The Health & Beauty category includes cosmetic brands like Glossier and vitamin brands like Care/of. Apparel brands include the likes of Bonobos and Outdoor Voices. Brands in the Health & Beauty category have been able to raise over $1.5 billion in funding since 2007. Likewise, brands in the Apparel category have raised over $800 million since 2007.

In my list, there are a total of 14 brands in the Health & Beauty category and 31 in the Apparel category. So, on average, Health & Beauty brands were able to attract more funding. The top 5 Health & Beauty brands by funding are:

  1. The Honest Company — $503,000,000
  2. Harry’s — $474,600,000
  3. Dollar Shave Club — $163,500,000
  4. Hims — $97,000,000
  5. Glossier — $86,000,000

Likewise, the top few brands in the other popular categories are:

Apparel

  1. JustFab — $259,700,000
  2. Bonobos — $127,600,000 (Acquired for $310,000,000)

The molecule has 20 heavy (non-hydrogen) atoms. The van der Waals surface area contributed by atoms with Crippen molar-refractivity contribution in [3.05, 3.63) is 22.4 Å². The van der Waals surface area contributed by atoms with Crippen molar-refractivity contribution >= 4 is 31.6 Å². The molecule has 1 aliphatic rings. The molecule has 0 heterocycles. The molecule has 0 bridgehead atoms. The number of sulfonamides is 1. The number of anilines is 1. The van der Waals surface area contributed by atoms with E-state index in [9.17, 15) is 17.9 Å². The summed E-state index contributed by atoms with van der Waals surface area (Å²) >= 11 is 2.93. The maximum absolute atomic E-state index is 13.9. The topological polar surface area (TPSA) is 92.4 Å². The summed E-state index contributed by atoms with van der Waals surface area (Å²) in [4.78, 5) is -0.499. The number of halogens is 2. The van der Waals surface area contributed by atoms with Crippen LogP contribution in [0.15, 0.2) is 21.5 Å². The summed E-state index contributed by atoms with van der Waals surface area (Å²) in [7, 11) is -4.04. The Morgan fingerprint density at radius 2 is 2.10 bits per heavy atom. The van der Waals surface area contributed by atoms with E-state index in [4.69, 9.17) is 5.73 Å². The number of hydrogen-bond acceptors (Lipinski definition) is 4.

3. Stance — $116,000,000

Accessories

  1. Warby Parker — $290,500,000
  2. Away — $81,000,000
  3. Raden — $5,600,000

Food & Beverages

  1. Brandless — $292,500,000
  2. Hungryroot — $35,400,000
  3. Food52 — $13,300,000

Home & Furnishings

  1. Casper — $239,700,000
  2. Parachute Home — $44,800,000
  3. Interior Define — $27,200,000

The reason Health & Beauty stands out is likely because of the large market potential and the tendency for loyal and repeat buyers. According to Reuters, the market for cosmetics is posed to grow to $805.61 billion by 2023, and was valued at $532.43 billion in 2017. Apparel & Accessories only have a combined market value of $92.3 billion, according to the New York Times. The growth that’s seen in the overall beauty industry could be reflective of, or a cause of the potential growth that VCs and entrepreneurs are hoping for in the digital-native brand space too.

These types of businesses are also able to create a unique brand that resonates with their customer base and combine that with high customer lifetime value. The lifetime value for these brands is high because they encourage large orders or small but repeated purchases, as mentioned in this article by TechCrunch.